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LINGUA FRANCA: If we care about animal rights, we must reimagine language to create a world that is truly just

Unlike its human rights counterparts who fight for DIGNITY and EQUALITY, animal rights is built around words like CONSERVATION, PROTECTION and RESCUE, fighting for the most basic of all rights: SURVIVAL.

SHREYA RAY: Everywhere, names are being changed, narratives reframed, historical wrongs reversed, marginalised groups are being empowered using language… Climate activist Greta Thunberg has been calling for Climate Change to be renamed to Climate Emergency… Animal rights are not one of them…

Nowhere in history, has such mass extermination of multiple species taken place with so much social sanction aided with one of our greatest allies, language. It would be foolish to limit this discussion to food alone. The abuse and mass killing of animals – which extends to all aspects of human existence from food, clothing, cosmetics, to entertainment in direct and indirect ways – would be right to be termed as “genocide”, “annihilation” or “mass murder”, classified as a crime, not its tepid cousin “cruelty”.

Instead, language has systematically been eroded to hide this heinousness and stripped animals of any personhood or voice. The social justice movement – and its allies in the media and the arts – has only inherited and recycled the language of the oppressor, whilst reversing these forms of language elsewhere…

Sanitising the truth is key to this exercise. The meat and dairy industry, for instance, is built on a successive series of half-truths and silences. From foreign names for several types of meat to the whitewashing of fish-eating as vegetarianism in some cultures… From food to articles such as ivory, silk and pashmina, no name comes close to denoting the roots of its violent origins. Such is the failure of language in the cause of animal rights, many of these have come to represent aspirational and luxurious living.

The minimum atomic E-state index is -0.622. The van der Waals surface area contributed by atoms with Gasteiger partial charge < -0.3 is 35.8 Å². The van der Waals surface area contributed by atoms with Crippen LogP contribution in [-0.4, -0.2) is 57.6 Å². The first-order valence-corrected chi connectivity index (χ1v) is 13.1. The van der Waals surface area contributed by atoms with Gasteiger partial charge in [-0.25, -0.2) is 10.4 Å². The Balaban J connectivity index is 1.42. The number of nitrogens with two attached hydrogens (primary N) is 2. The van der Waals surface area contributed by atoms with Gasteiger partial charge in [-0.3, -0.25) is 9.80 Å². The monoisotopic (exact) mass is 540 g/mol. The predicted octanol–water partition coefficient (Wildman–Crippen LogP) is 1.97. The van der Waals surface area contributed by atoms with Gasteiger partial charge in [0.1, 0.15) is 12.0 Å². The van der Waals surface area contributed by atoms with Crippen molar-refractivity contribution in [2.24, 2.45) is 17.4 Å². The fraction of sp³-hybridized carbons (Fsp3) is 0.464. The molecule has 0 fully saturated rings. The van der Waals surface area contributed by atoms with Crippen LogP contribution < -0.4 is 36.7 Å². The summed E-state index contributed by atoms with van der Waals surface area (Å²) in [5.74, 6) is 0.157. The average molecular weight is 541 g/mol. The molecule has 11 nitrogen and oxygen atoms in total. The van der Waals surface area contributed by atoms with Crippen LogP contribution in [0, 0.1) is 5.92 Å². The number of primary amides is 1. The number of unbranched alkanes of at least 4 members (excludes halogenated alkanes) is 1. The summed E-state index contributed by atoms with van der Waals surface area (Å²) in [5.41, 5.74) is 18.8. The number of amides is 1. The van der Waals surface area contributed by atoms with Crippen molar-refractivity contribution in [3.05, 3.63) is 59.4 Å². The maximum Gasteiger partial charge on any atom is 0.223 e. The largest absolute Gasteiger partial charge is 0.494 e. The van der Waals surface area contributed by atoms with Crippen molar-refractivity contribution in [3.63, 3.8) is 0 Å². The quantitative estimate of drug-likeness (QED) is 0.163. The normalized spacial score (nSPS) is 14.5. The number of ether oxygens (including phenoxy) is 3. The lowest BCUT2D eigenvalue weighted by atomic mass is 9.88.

Sanitising also happens in the things we do not say. To use a phrase from the Covid era: the under-reporting. It omits the suffering, orphaning, heartbreak and cries, as a deliberate cause of human consumption. The fur is simply not the coat of dead animals killed in a split second, it is baby seals clubbed to death because a gunshot will damage their fur… All of this is held together by the meta-narrative of speciesism – the idea that animals are inferior to humans. The corollaries follow: they exist purely for human consumption, they feel no pain and their pain is not pain…

But the biggest betrayal to the cause comes from the social justice movement itself – in the way it denies animal rights a seat at the table. Treating it with eye-rolling condescension, as an afterthought that can only be (if at all) addressed after the entire edifice of human rights has been solved, progressives have made it look like the idea of justice is entirely conditional to human convenience. At best, it gets a tokenistic insert into the larger subset of the environment, an already under-reported subject.

The list of the United Nations agencies and the International Criminal Court’s categories of crimes should tell us how the international justice community has thus far prioritised animals: it has not. In the hierarchy of the development universe, where issues higher up the ladder operate within a rights-based framework, animal rights are at the very bottom, operating on the welfare/charity model, a subset of pity…

This is not surprising. Where development discourse the world now prefers a “participatory” community-led model, animal rights must rely on the language of human beings. Unlike its human rights counterparts who lobby along the lines of “dignity” and “equality”, animal rights – built around words like “conservation” “protection” and “rescue” – is scraping the bottom of barrel, fighting for the most basic of all rights: survival…

If we stop lying to ourselves for a second, we will admit that animal rights are foremost about justice: an all-encompassing justice, that is not conditional, convenient, or built on lies. With our bodies, our economies so heavily predicated on animal abuse, it might take decades to reform if not reverse this equation. It can only start though, the day we change our language around it. SOURCE…

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